especially among homosexual men and persons with multiple heterosexual
partners; parenteral drug use; occupational exposures; household
contact with a person who has an acute infection or with a chronic
carrier; receipt of certain blood products; and hemodialysis. However,
over one-third of patients with acute hepatitis B do not have readily
identifiable risk factors (1,2). <<

But having said that, they don't think it through. The rationale is
that we can't ever wipe it out, if we don't vaccinate everybody. So
let's do the kids because we have them getting vaccinated at regular
doctor's visits already. This is fine, except that 1) it's a program
that will take 50 years and meanwhile the money could be spend better
fighting the fire where it's burning. The document says childhood
vaccination doesn't "preclude" doing that, but indeed it does, if
money spent doing one public health program is money not spent in
another. And 2) the premise is incorrect because you can't wipe it out
even with the program in place. Even if you vaccinate all US kids,
that doesn't mean you can wipe the disease out here, either. There are
emigrants from (say) Mexico. It's just exactly the same problem we
have with hepatitis A.

And now let's ask a really difficult question: Where's the proof that
kids vaccinated at 12 months old, won't require a booster for immunity
at 20 or 30 ANYWAY?  If they do, you lose the entire argument. But no
such evidence exists. We haven't been vaccinating kids that long. The
government is willing to stipulate that kids vaccinated at birth
should be protected "at least 5 years."  But that's all that can be
said, and we need more for a program like this. Up to 60% of young
adults lose the antibody 9 years after vaccination, but nobody knows
what that means. It doesn't necessarily mean they're totally
unprotected, but probably some are. We're in the dark. Vaccinate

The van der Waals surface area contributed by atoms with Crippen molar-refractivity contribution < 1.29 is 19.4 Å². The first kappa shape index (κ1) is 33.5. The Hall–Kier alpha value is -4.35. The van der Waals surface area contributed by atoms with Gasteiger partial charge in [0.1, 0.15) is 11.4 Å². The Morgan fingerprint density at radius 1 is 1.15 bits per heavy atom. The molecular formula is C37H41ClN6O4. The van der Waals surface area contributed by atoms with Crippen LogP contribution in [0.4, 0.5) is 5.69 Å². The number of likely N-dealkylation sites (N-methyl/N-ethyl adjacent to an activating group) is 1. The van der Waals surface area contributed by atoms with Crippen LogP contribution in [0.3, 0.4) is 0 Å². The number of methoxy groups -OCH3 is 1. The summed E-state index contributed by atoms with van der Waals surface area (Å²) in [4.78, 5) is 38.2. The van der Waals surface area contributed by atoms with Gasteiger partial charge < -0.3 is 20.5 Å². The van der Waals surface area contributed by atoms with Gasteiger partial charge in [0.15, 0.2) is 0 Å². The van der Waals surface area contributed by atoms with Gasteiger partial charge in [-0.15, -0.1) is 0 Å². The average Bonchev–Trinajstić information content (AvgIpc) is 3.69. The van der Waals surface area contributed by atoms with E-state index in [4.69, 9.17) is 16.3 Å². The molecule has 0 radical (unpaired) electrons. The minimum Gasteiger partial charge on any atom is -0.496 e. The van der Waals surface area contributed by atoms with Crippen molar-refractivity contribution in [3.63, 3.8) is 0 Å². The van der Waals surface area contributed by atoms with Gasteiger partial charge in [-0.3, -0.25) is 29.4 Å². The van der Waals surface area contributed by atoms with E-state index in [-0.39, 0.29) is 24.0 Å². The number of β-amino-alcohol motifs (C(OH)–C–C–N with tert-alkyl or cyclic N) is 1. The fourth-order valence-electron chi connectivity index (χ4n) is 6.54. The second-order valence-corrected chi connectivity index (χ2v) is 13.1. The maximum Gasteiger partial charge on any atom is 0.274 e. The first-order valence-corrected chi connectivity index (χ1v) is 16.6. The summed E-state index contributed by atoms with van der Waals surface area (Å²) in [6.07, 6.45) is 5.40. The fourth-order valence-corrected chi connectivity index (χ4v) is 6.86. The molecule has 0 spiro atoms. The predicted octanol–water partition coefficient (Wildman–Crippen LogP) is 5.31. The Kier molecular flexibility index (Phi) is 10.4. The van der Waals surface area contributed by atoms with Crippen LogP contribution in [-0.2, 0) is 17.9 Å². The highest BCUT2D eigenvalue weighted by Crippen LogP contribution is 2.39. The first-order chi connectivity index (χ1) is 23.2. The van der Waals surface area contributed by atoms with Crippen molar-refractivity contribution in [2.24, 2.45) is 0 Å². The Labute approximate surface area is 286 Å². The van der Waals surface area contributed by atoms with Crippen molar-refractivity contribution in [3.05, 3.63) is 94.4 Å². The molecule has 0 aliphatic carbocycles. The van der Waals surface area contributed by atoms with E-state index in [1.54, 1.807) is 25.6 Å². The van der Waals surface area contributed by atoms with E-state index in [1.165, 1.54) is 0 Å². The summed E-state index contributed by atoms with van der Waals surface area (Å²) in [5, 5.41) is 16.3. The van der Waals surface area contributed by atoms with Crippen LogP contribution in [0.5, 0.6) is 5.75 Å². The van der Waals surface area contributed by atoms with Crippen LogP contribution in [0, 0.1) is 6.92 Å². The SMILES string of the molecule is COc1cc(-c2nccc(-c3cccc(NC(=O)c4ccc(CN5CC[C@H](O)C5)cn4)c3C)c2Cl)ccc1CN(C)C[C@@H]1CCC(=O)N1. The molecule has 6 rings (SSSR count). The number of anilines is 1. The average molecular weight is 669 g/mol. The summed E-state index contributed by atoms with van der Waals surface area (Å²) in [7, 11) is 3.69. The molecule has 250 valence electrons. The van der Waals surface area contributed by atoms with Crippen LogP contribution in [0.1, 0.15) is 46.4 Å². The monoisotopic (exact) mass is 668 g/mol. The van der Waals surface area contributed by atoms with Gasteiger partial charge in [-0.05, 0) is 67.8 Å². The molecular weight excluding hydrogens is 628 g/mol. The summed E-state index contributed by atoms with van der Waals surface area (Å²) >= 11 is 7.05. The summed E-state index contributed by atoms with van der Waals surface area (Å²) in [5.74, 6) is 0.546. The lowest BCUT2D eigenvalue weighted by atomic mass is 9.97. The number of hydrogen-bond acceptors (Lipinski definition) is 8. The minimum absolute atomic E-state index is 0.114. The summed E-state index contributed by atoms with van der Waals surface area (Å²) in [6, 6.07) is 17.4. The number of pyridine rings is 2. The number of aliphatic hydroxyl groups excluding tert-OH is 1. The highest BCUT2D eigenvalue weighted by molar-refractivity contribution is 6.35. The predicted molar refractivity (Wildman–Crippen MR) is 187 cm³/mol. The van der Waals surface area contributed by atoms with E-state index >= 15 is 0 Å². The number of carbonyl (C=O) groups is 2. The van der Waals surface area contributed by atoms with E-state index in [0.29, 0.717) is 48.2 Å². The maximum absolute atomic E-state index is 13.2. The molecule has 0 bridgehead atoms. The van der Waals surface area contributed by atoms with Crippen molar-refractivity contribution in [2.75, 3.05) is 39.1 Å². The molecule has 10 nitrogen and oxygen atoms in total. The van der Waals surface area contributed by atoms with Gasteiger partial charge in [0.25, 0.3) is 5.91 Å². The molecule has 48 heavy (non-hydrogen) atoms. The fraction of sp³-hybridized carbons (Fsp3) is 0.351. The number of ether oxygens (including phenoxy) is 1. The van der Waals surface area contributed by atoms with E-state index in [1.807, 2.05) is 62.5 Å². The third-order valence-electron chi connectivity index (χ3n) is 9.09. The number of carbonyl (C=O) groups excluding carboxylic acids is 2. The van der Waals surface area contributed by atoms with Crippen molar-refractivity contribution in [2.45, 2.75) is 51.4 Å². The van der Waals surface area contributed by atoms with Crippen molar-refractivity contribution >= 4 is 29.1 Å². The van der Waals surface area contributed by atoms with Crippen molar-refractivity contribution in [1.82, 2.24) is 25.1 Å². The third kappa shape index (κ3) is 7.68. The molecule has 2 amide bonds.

newborns and you lose 12 years of time where the vaccine is nearly
useless, and immunity is decaying away. That should make up for a LOT
of the fact that save money doing it.


From: Steve Harris <>
Subject: Re: AZT and Wacko American MDs - was Re: MDs forcing kids to take 
Date: 7 Aug 2005 16:16:39 -0700
Message-ID: <>

Todd Gastaldo wrote:
> In one study MDs refused hepatitis B vaccination - even when it was offered
> free of charge:
> "...the majority of physicians...failed to be vaccinated even when offered
> the hepatitis B vaccine free of charge." [Clancy CM, Cebul RD, Williams SV.
> Guiding individual decisions: a randomized controlled trial of decision
> analysis. Am J Med, 1988;84(2):283-8]


That was back when it was made from the blood of pooled donors. But it
had been carefully tested for HIV and put through 3 different rounds of
treatments, each of which was sufficient to kill HIV (not possible to
do for blood factor products, but possible for the vaccine). Finally,
the donor pool for the hep B vaccine protein was a closed one
consisting of carefully chosen HIV-neg chronic hepatitis B patients,
and not the same group of lowlife plasma donors that donated for factor
concentrates, and who were more likely to have HIV (and who ended up
transmitting HIV in factor concentrates in 1982-3). So many a doc made
the opposite decision for hep B. Including me, who had my first Hep B
vaccination shots in 1985.

By the time for my next booster in 1990, I believe a genetically
engineered product had been around, which had never seen human blood.
You could get one or the other, and I don't remember which one I chose.
Since then, the issue you bring up has been a non-issue. The vaccine
from human donors is long off the market.


From: Steve Harris <>
Subject: Re: AZT and Wacko American MDs - was Re: MDs forcing kids to take 
Date: 8 Aug 2005 14:59:48 -0700
Message-ID: <>

Todd Gastaldo wrote:

> You snipped the bigger issue: Most African children with evidence of Hep B
> had no Hep B disease - and no (?) evidence that Hep B vaccine prevents